Fried chicken and beer


There’s something about the North American ritual of going to the movies and sharing a large tub of salty popcorns. Movies and popcorns are as familiar a combination as it gets.  In the same vein, drinking beer or soju in Korea is universally linked to eating bar snacks (안주 “anju”). Chips, dried calamari, sausages, meat or fish jerkies, pork belly… there are limitless options for bar snacks but fried chicken and beer remains everyone’s favourite drink/bar snack combination of all time. In fact, streets of Korea are packed with “Hof + chicken” signs (Hof indicates bar or beer hall) not unlike the one shown above.

What’s so special about the fried chicken? Well, it’s rather difficult to blanket them all into one category (sauces alone would merit many sub-categories). But according to New York Times, the unique quality of the Korean-style fried chicken comes from the frying technique that renders out the fat in the skin, transforming it into a thin, crackly and almost transparent crust.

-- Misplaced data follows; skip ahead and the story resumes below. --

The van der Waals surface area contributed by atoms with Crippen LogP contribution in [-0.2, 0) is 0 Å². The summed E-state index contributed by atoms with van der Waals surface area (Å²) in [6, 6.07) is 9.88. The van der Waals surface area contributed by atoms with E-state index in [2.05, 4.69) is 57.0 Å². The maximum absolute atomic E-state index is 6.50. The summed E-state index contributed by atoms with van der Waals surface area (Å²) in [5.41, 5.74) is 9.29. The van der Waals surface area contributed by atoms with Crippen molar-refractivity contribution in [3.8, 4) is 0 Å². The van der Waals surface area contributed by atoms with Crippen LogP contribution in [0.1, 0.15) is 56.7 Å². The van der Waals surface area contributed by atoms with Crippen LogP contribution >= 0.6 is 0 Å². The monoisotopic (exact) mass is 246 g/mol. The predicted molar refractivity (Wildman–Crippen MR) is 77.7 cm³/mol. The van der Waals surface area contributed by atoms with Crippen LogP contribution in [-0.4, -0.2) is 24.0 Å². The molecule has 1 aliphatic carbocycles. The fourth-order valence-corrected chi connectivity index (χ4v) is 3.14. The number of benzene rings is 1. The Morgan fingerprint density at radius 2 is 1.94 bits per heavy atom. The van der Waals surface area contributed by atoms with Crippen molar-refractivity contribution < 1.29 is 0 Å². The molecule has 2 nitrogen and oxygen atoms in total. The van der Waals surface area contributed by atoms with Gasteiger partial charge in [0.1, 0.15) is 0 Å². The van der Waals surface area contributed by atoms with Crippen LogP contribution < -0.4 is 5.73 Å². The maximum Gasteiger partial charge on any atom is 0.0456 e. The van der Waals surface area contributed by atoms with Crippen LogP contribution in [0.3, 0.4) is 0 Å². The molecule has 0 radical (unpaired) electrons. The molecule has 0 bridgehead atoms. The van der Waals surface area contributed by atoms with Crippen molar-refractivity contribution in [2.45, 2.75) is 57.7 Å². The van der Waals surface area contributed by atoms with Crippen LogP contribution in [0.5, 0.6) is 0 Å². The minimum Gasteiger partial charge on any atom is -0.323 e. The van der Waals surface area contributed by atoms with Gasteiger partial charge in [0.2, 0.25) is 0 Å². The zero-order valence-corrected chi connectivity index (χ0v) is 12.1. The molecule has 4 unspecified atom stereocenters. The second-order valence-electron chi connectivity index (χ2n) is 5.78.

photo courtesy of Seouleats.com

I had a chance to try some Korean style chicken in Seoul at a popular spot called The Frypan. Well-seasoned crackly chicken chunks came out on a bed of freshly made chips with a sauce on the side. After the first bite I knew I couldn’t live near this place without gaining 15 pounds on the first week.

One last note about these Hof and chicken places: Suppress your cravings for fried chicken for lunch. These are bars, first and foremost, and they don’t open until the late afternoon or evening. Bar snacks are not eaten as meals in Korea. It would be like eating a large tub of popcorn for lunch in North America.


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